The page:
Achievable guidance for maintaining a healthy and balanced diet
It seems that each week, a new study casts doubt on the health effects of various foods:
- Are eggs good or bad for us?
- Should I eat red meat?
- Are there health benefits of red wine?
- How many cups of coffee should I drink, if any?
- Which “diet” is better? Keto, paleo, vegan or vegetarian? Maybe Mediterranean, low-carb or whatever is news tomorrow?
Even the authorities or smartest people in the room can’t agree. The American Diabetes Association has endorsed low-carb diets as a viable option to help control symptoms of type 1 and type 2 diabetes (after years of denying their utility). But the American Heart Association remains generally opposed to low-carb regimens.
So, if the experts can’t agree and the same foods are commended and vilified at the same time, can anything be said with confidence about what most of us should eat for optimal health and well-being?
Yes! There are at least 5 rules that make common sense and have general agreement.
5 Healthy Eating Tips
- Reduce processed foods and refined sugars. Highly processed foods are major obesity drivers. Flour, even whole-wheat versions, is made of micro-pulverized grains. When consumed, that crushed kernel disperses rapidly in the gut, offering a large surface area that enzymes quickly convert to sugar. One researcher has termed flour and sugar “acellular carbohydrates” meaning they lack an intact cell structure and concluded that they are at least partially responsible for the high rates of obesity that modern societies suffer from. Other forms of processing, such as applying high heat or fractionating (removing the fat from milk or the bran from grain), are responsible for reducing nutrient content. Whenever possible, eat minimally processed whole foods.
- Eat fresh, local produce whenever you can. Produce, even when kept refrigerated, can lose much of its nutrients shortly after harvest. Considering that apples in the store may be months old, these losses can have real consequences. Not everyone has the time or the resources to grow their own food, but try your best to consume fresh, local produce – it’s more nutritious and tastes better too!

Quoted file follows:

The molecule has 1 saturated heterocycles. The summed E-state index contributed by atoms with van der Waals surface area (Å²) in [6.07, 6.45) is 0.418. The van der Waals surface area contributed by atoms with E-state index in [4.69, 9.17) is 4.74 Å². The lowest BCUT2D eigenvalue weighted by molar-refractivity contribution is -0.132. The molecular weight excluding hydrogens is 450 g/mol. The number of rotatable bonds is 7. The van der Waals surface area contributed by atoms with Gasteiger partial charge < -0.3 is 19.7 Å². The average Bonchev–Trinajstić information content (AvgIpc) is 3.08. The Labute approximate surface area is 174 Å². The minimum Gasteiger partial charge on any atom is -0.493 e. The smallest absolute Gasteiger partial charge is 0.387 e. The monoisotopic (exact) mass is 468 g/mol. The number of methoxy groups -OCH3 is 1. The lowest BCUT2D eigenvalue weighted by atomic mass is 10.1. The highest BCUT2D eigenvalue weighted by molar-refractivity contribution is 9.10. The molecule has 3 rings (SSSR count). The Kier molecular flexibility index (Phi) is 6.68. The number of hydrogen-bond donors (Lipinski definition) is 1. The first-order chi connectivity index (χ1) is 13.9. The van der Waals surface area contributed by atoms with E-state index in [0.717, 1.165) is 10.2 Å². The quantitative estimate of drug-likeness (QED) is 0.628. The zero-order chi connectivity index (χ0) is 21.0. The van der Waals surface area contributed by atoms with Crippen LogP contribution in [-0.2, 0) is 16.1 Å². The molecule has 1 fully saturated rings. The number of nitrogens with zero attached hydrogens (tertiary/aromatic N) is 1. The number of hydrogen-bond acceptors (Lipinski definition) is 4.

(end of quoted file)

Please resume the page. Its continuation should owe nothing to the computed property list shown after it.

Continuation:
- Artificial sweeteners aren’t good for you – limit or eliminate their use. “Artificial sweeteners are marketed as a healthy alternative to sugar and seen as a tool for weight loss,” according to a 2017 study, but the opposite appears to be true. These chemicals are, in fact, “…associated with increased caloric consumption and weight gain.” Artificial sweeteners alter the way the body maintains blood sugar levels and actually boost hunger, so you may actually end up consuming more calories.
- Watch how many calories you drink, including alcohol. Avoiding artificially-sweetened beverages doesn’t mean you should drink sugar-sweetened ones, regardless of whether they’re sweetened with “real cane sugar.” Studies suggest sugary beverages are a “…key contributor to the epidemic of overweight and obesity….” It is also helpful to moderate your alcohol consumption. Regardless of research on alcohol consumption, an alcoholic drink usually starts at around 100 calories and can go up to more than 300. Bottom line: drink moderately and be aware of the increased caloric intake of even a few drinks per week.
- Cook more than eating out. People that eat a larger percentage of their meals at home tend to eat more vegetables, legumes, and fruits and have lower body fat percentages than those who eat at home less frequently. It’s not always easy, but it’s worth it!
In our modern, busy lives, it’s unreasonable to think these rules can be followed 100% of the time. But you have to start somewhere. Maximize your ability to get the most health benefits from whatever “diet” you choose to follow by incorporating these changes to the extent that your lifestyle and budget allow.